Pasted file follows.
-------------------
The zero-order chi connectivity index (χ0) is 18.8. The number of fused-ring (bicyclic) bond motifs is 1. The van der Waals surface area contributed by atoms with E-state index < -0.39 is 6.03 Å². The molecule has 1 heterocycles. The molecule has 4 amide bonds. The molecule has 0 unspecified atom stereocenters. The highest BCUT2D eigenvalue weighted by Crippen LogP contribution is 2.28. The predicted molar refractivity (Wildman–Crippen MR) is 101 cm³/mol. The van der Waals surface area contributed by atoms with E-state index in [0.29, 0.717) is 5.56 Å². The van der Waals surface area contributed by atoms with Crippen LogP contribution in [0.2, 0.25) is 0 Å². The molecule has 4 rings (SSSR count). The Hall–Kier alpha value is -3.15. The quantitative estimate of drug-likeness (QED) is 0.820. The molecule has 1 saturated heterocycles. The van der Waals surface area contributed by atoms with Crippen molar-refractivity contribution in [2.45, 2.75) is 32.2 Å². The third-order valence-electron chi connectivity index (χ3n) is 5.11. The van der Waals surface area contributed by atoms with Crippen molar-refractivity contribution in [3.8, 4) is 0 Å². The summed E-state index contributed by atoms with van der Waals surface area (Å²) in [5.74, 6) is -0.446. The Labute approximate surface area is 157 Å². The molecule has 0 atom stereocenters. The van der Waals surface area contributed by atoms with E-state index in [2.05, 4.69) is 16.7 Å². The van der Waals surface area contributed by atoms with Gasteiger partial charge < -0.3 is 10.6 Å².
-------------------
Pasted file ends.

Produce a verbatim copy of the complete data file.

The zero-order chi connectivity index (χ0) is 18.8. The number of fused-ring (bicyclic) bond motifs is 1. The van der Waals surface area contributed by atoms with E-state index < -0.39 is 6.03 Å². The molecule has 1 heterocycles. The molecule has 4 amide bonds. The molecule has 0 unspecified atom stereocenters. The highest BCUT2D eigenvalue weighted by Crippen LogP contribution is 2.28. The predicted molar refractivity (Wildman–Crippen MR) is 101 cm³/mol. The van der Waals surface area contributed by atoms with E-state index in [0.29, 0.717) is 5.56 Å². The van der Waals surface area contributed by atoms with Crippen LogP contribution in [0.2, 0.25) is 0 Å². The molecule has 4 rings (SSSR count). The Hall–Kier alpha value is -3.15. The quantitative estimate of drug-likeness (QED) is 0.820. The molecule has 1 saturated heterocycles. The van der Waals surface area contributed by atoms with Crippen molar-refractivity contribution in [2.45, 2.75) is 32.2 Å². The third-order valence-electron chi connectivity index (χ3n) is 5.11. The van der Waals surface area contributed by atoms with Crippen molar-refractivity contribution in [3.8, 4) is 0 Å². The summed E-state index contributed by atoms with van der Waals surface area (Å²) in [5.74, 6) is -0.446. The Labute approximate surface area is 157 Å². The molecule has 0 atom stereocenters. The van der Waals surface area contributed by atoms with E-state index in [2.05, 4.69) is 16.7 Å². The van der Waals surface area contributed by atoms with Gasteiger partial charge < -0.3 is 10.6 Å².